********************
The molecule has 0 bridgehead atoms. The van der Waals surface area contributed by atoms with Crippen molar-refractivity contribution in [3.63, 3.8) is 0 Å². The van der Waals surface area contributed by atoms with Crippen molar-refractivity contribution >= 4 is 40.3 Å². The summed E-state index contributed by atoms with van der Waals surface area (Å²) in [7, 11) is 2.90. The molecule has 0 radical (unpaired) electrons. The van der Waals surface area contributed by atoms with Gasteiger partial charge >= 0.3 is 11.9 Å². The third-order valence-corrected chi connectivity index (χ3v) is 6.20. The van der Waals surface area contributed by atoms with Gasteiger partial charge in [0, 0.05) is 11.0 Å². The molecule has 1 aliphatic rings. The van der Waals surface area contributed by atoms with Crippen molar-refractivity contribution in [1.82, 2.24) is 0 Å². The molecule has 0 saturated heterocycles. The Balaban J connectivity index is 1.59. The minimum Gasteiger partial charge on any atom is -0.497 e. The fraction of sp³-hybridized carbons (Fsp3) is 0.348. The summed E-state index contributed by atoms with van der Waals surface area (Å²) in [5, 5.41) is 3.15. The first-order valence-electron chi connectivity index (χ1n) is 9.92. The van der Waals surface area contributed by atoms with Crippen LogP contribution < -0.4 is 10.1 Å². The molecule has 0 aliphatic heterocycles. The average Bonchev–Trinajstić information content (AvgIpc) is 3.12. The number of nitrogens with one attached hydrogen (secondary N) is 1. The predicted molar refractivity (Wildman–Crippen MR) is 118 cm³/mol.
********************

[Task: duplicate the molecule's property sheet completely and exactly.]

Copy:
The molecule has 0 bridgehead atoms. The van der Waals surface area contributed by atoms with Crippen molar-refractivity contribution in [3.63, 3.8) is 0 Å². The van der Waals surface area contributed by atoms with Crippen molar-refractivity contribution >= 4 is 40.3 Å². The summed E-state index contributed by atoms with van der Waals surface area (Å²) in [7, 11) is 2.90. The molecule has 0 radical (unpaired) electrons. The van der Waals surface area contributed by atoms with Gasteiger partial charge >= 0.3 is 11.9 Å². The third-order valence-corrected chi connectivity index (χ3v) is 6.20. The van der Waals surface area contributed by atoms with Gasteiger partial charge in [0, 0.05) is 11.0 Å². The molecule has 1 aliphatic rings. The van der Waals surface area contributed by atoms with Crippen molar-refractivity contribution in [1.82, 2.24) is 0 Å². The molecule has 0 saturated heterocycles. The Balaban J connectivity index is 1.59. The minimum Gasteiger partial charge on any atom is -0.497 e. The fraction of sp³-hybridized carbons (Fsp3) is 0.348. The summed E-state index contributed by atoms with van der Waals surface area (Å²) in [5, 5.41) is 3.15. The first-order valence-electron chi connectivity index (χ1n) is 9.92. The van der Waals surface area contributed by atoms with Crippen LogP contribution < -0.4 is 10.1 Å². The molecule has 0 aliphatic heterocycles. The average Bonchev–Trinajstić information content (AvgIpc) is 3.12. The number of nitrogens with one attached hydrogen (secondary N) is 1. The predicted molar refractivity (Wildman–Crippen MR) is 118 cm³/mol.